The landscape is not so much a paradise to long for

The landscape is not so much a paradise to long for -...

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The landscape is not so much a paradise to long for … as it is a mirror that reflects our own cultural image. We now view landscape photographs, both past and present, much like the shadows on the walls of Plato’s cave. They are artifacts of what we think we know about the land, and how we have come to know it— the language of an individual’s experience in his or her time, and at their best a form of commentary. —Mark Klett Conclude color Landscape Older generation: Weston, Adams, Siskind, Callahan, White, Capanigro The Rephotographic Survey Project Mark Klett, Rick Dingus, JoAnn Verburg, Gordon Bushaw Concepts Romanticism and romantic. Romanticism was a movement in art, literature and music in the late 1700s and early 1800s, that arose in reaction to the Enlightenment’s emphasis on rationality. In painting especially, emphasized emotional response, especially awe, to the grandeur of nature.
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Unformatted text preview: Sublime. A concept that arose among philosophers of aesthetics during the Romantic period to discuss the awesome greatness of nature. Most of these writers made a distinction between the sublime and the beautiful. Ideology. Can mean a set of ideas, but generally carries a pejorative connotation. In Marxist theory, ideology is a system of thought that the dominant economic class imposes on all members of a society. This implies determinism or brainwashing, where people dont think for themselves. Photographers Robert Adams, 1937 Mark Klett, 1952 Linda Connor, 1944 Emitt Gowin, 1941 Richard Misrach, 1949 Josef Koudelka, 1938 Toshio Shibata, 1949 Bernd Becher, 1931 & Hilla Becher, 1934 Class 20. Landscape...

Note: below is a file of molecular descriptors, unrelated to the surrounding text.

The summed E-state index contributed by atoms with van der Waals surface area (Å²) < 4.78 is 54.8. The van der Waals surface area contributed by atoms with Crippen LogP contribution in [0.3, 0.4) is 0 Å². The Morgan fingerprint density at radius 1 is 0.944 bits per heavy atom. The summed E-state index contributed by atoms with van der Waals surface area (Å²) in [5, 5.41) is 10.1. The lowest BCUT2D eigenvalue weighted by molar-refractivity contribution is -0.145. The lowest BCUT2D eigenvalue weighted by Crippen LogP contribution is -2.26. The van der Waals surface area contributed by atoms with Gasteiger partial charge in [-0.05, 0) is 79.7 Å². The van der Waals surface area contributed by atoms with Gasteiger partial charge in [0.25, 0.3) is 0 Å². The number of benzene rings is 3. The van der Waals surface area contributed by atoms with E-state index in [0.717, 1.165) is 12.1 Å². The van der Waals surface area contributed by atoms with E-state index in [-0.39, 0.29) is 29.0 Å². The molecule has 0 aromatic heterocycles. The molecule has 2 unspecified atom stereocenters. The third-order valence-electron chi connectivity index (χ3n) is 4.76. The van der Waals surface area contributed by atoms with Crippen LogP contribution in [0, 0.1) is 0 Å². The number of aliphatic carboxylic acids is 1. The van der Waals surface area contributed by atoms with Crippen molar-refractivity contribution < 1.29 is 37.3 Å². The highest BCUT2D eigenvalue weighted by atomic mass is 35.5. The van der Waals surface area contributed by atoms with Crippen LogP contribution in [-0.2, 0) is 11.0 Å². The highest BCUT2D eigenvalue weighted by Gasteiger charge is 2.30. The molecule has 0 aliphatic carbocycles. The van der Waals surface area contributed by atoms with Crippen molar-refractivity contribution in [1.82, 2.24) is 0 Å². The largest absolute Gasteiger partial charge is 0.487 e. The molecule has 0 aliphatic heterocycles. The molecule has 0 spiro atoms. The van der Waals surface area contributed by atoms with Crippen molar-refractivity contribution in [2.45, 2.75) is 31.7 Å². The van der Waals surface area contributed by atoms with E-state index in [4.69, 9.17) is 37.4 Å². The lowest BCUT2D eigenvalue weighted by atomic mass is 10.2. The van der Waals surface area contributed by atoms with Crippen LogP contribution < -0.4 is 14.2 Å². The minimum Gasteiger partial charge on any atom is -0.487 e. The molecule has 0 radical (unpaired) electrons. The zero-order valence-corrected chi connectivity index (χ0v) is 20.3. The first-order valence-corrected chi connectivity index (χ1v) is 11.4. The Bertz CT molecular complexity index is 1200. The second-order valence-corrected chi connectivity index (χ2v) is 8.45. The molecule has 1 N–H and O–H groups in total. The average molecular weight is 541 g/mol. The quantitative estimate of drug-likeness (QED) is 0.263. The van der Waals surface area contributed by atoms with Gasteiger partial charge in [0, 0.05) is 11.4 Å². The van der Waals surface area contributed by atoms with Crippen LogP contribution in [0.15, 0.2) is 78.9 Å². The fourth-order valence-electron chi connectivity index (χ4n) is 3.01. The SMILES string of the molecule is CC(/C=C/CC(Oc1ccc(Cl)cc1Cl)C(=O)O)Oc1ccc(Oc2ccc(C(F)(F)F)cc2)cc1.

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This note was uploaded on 11/06/2011 for the course PGY PGY2401C taught by Professor Teresadiehl during the Fall '09 term at Broward College.

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